You can make time for learning, given that you have activities that don’t add value and you are willing to sacrifice them for one that does. If you have time for entertainment, then most probably you’ll be able to allot time for learning.

3. Put it in schedule.

Making time for learning is likely to happen if you put it in schedule. Don’t decide what time to do it on a day-to-day basis. Learning will become a habit if it’s part of your schedule. If not, you will end up procrastinating and eventually give up.

Here are some guide questions you can ask yourself as you decide where to put learning in your schedule:

  • What time of the day do you still have the energy to learn/study?
  • What time of the day are there less distractions so you can focus?
  • What period of the day can you spend for learning such that the effect/compromise on your priorities is little to none?

After careful thought on your considerations, you can now put “time for learning” in your schedule. Let’s update our trivial example (others omitted for brevity):

Activity Duration (hours) Adds Value? Schedule
Quiet time 0.5 Yes 5:00 AM
Exercise 0.5 Yes 5:30 AM
Learning time 2 Yes 6:00 AM
Breakfast with family 0.5 Yes 8:00 AM
Preparing for work 0.5 Yes 8:30 AM

Of course, putting it in schedule is one thing and following it is another. At first, it can get really challenging to follow your schedule. You may not always hit your schedule, but try not to get too far off from it. Commit to do your best to follow your schedule.

4. Focus. Focus. Focus.

Not only does learning require a lot of time — effective learning also requires focus. There are many resources that share tips on how to stay focused. Choose whatever is applicable to you. For instance, I find that the Pomodoro Technique helps me a lot in staying focused. You would also want to minimize the distractions while you study. While you cannot fully eliminate all distractions, make an effort to at least minimize them. Here are some practical ways you can minimize distractions:

  • Turn off unimportant notifications on your phone and computer.
  • If learning offline, you may turn the WiFi or cellular data off to keep you from checking stuff on the internet while you study.

A side note on distractions:
Your child wanting to play with you or your spouse wanting to spend time with you is NOT a distraction. Go ahead and pause your reading (or that tutorial video) and attend to them. It is important though that you let them know about your commitment to learn and that it requires time. Ask them if the schedule works or not and adjust as necessary.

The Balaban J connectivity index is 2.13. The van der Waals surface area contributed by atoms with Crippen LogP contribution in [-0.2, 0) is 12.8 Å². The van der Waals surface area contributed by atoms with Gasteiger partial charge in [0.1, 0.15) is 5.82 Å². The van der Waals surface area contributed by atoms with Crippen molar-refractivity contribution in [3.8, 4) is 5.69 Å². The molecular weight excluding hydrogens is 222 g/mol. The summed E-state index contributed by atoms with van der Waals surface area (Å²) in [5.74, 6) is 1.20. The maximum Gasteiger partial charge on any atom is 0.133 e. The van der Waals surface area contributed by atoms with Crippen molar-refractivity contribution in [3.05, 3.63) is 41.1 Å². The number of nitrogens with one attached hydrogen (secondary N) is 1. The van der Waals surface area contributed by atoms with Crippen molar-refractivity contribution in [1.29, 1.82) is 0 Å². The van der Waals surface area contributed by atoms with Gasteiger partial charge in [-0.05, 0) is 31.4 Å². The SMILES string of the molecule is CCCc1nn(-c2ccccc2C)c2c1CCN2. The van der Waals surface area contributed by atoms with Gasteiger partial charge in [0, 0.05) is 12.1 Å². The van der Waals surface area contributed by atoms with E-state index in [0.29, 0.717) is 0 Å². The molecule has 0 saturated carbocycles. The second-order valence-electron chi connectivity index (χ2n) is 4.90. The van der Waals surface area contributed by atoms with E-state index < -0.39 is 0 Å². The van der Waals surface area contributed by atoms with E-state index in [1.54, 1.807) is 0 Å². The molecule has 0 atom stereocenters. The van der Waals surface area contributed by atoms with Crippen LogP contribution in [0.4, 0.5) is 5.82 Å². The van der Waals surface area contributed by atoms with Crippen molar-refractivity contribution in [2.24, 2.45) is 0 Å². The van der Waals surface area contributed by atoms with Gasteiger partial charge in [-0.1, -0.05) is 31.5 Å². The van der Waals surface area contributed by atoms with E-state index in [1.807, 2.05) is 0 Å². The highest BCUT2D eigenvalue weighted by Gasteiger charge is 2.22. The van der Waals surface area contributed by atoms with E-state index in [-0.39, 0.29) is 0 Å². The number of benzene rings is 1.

5. Rest well.

Yes, you need to rest well to be able to make time for learning. Your health is a priority, so you must also schedule time for rest. When your mind and body are well rested, chances are your energy and focus are way better (remember, learning takes time, energy and focus). You won’t miss out so much on your learning if you take a day or two of rest from it. Perhaps do something else outside of learning — take a walk with your family, spend longer time to just quiet yourself and hear from God, catch up with friends, etc.

TL;DR

  1. Make a strong commitment to make time for learning. Tell others about it and update them on your progress.
  2. Evaluate your routine and allot the time you spend for activities that don’t add value to learn instead.
  3. Put time for learning in your schedule and commit to do your best to follow it.
  4. Focus and minimize distractions. If priorities knock on you while you’re in the zone, attend to them.
  5. Rest well. You need it.

puts 'Hello, world!'

Most programmers start dabbling with a programming language by printing that good old “Hello, world!” string on the screen (or console/terminal). In Ruby, this is accomplished by typing (and running) the following:

puts 'Hello, world!'

In keeping with that tradition, this post marks the start of blogging my learning journey!

We have different reasons why we put up our website and blog. Here are my reasons:

Document the things I learn.

I love learning, and I learn most when I try to solve problems. Currently, I am learning about full stack web development. I think what’s missing in my learning process though is being able to document the things I learn. My brain, like a RAM, is volatile. I need to find a way to store them, especially how I’m able to solve the problems I encounter. The moment I forget how I solved a problem, I just need to refer to that document and follow the steps I previously did. By doing so, I get to:

  • save time
  • make the problem solving process less painful

Blogging gives me that opportunity.

Share my content with others who might find it useful.

The good thing about putting up your content (say, tutorial) online is that others get to benefit from it too, besides the content’s author. There might be someone out there who’s currently looking for a solution to a problem which I might have solved already, and sharing how I solved the same problem would also help them save time and make the problem solving process less painful. How many of us have benefited so much from other people’s blogs posts that address and solve a similar problem we face? I am one of the many and I can’t thank these people enough who took the time to write down, document and share their approach (for free) so others would benefit. By putting up and sharing my content online, not only do I get to document the things I learn, but I also get to share it with others and so somehow help them.

Track my learning progress.

I can’t really tell how much progress I am making unless I know where I started. If I blog regularly about the things I learn, I get to see how I progress. I’m excited to see in the future how I’m beginning to grasp and understand what used to be a confusing topic or paradigm. This blog site would also serve as a reminder to myself (at times I’m stuck, down or frustrated) that I, by the grace of God, was able to face and solve challenging problems before, and the same can happen to the current challenge/problem I face.

So there you go with my reasons why I’m starting to blog! Anyway, that first hello world program above is rather short, so I’m ending this post before it gets too long. Till next time.

puts 'Goodbye!'